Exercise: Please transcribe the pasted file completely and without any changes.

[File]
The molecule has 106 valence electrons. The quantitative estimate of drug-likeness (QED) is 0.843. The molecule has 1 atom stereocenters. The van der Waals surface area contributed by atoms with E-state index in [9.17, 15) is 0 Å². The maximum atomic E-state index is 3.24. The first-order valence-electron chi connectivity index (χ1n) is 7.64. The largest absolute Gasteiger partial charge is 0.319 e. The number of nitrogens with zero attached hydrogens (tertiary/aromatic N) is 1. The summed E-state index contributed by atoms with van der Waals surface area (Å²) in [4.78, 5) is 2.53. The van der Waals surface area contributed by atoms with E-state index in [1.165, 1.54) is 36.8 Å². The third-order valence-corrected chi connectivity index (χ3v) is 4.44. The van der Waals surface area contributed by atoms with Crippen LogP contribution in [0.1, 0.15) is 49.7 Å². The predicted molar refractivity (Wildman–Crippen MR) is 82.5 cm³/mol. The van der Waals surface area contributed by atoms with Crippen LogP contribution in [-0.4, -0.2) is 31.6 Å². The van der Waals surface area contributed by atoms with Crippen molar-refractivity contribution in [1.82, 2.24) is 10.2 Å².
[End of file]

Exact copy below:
The molecule has 106 valence electrons. The quantitative estimate of drug-likeness (QED) is 0.843. The molecule has 1 atom stereocenters. The van der Waals surface area contributed by atoms with E-state index in [9.17, 15) is 0 Å². The maximum atomic E-state index is 3.24. The first-order valence-electron chi connectivity index (χ1n) is 7.64. The largest absolute Gasteiger partial charge is 0.319 e. The number of nitrogens with zero attached hydrogens (tertiary/aromatic N) is 1. The summed E-state index contributed by atoms with van der Waals surface area (Å²) in [4.78, 5) is 2.53. The van der Waals surface area contributed by atoms with E-state index in [1.165, 1.54) is 36.8 Å². The third-order valence-corrected chi connectivity index (χ3v) is 4.44. The van der Waals surface area contributed by atoms with Crippen LogP contribution in [0.1, 0.15) is 49.7 Å². The predicted molar refractivity (Wildman–Crippen MR) is 82.5 cm³/mol. The van der Waals surface area contributed by atoms with Crippen LogP contribution in [-0.4, -0.2) is 31.6 Å². The van der Waals surface area contributed by atoms with Crippen molar-refractivity contribution in [1.82, 2.24) is 10.2 Å².